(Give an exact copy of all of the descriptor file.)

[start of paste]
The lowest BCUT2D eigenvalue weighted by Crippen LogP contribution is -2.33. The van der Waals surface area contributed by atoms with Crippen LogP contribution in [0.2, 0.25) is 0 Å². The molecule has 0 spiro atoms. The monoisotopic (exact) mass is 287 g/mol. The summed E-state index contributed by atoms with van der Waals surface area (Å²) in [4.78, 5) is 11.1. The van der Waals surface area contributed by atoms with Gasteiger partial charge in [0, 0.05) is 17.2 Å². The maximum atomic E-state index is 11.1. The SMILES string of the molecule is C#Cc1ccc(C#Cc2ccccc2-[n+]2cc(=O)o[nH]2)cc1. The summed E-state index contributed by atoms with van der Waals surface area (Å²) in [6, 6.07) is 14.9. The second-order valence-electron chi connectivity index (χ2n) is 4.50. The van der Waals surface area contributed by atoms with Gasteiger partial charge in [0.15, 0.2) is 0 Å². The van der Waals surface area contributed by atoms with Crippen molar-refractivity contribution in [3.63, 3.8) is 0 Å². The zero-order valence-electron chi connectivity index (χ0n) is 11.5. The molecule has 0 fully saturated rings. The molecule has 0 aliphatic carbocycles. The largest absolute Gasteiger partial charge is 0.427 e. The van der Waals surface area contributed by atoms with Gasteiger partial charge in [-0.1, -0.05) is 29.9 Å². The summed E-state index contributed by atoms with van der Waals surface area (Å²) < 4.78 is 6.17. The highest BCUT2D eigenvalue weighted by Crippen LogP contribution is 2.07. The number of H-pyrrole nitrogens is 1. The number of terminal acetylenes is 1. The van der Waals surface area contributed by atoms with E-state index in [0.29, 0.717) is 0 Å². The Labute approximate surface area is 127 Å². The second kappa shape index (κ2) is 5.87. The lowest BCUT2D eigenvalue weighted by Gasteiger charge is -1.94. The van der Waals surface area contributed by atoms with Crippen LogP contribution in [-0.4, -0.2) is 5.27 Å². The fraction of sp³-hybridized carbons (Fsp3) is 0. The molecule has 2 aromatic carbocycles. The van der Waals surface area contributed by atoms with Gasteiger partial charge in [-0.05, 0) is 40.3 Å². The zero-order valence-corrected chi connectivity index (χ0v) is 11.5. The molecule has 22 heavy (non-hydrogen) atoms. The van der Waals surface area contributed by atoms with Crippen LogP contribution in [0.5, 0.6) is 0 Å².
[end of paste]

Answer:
The lowest BCUT2D eigenvalue weighted by Crippen LogP contribution is -2.33. The van der Waals surface area contributed by atoms with Crippen LogP contribution in [0.2, 0.25) is 0 Å². The molecule has 0 spiro atoms. The monoisotopic (exact) mass is 287 g/mol. The summed E-state index contributed by atoms with van der Waals surface area (Å²) in [4.78, 5) is 11.1. The van der Waals surface area contributed by atoms with Gasteiger partial charge in [0, 0.05) is 17.2 Å². The maximum atomic E-state index is 11.1. The SMILES string of the molecule is C#Cc1ccc(C#Cc2ccccc2-[n+]2cc(=O)o[nH]2)cc1. The summed E-state index contributed by atoms with van der Waals surface area (Å²) in [6, 6.07) is 14.9. The second-order valence-electron chi connectivity index (χ2n) is 4.50. The van der Waals surface area contributed by atoms with Gasteiger partial charge in [0.15, 0.2) is 0 Å². The van der Waals surface area contributed by atoms with Crippen molar-refractivity contribution in [3.63, 3.8) is 0 Å². The zero-order valence-electron chi connectivity index (χ0n) is 11.5. The molecule has 0 fully saturated rings. The molecule has 0 aliphatic carbocycles. The largest absolute Gasteiger partial charge is 0.427 e. The van der Waals surface area contributed by atoms with Gasteiger partial charge in [-0.1, -0.05) is 29.9 Å². The summed E-state index contributed by atoms with van der Waals surface area (Å²) < 4.78 is 6.17. The highest BCUT2D eigenvalue weighted by Crippen LogP contribution is 2.07. The number of H-pyrrole nitrogens is 1. The number of terminal acetylenes is 1. The van der Waals surface area contributed by atoms with E-state index in [0.29, 0.717) is 0 Å². The Labute approximate surface area is 127 Å². The second kappa shape index (κ2) is 5.87. The lowest BCUT2D eigenvalue weighted by Gasteiger charge is -1.94. The van der Waals surface area contributed by atoms with Crippen LogP contribution in [-0.4, -0.2) is 5.27 Å². The fraction of sp³-hybridized carbons (Fsp3) is 0. The molecule has 2 aromatic carbocycles. The van der Waals surface area contributed by atoms with Gasteiger partial charge in [-0.05, 0) is 40.3 Å². The zero-order valence-corrected chi connectivity index (χ0v) is 11.5. The molecule has 22 heavy (non-hydrogen) atoms. The van der Waals surface area contributed by atoms with Crippen LogP contribution in [0.5, 0.6) is 0 Å².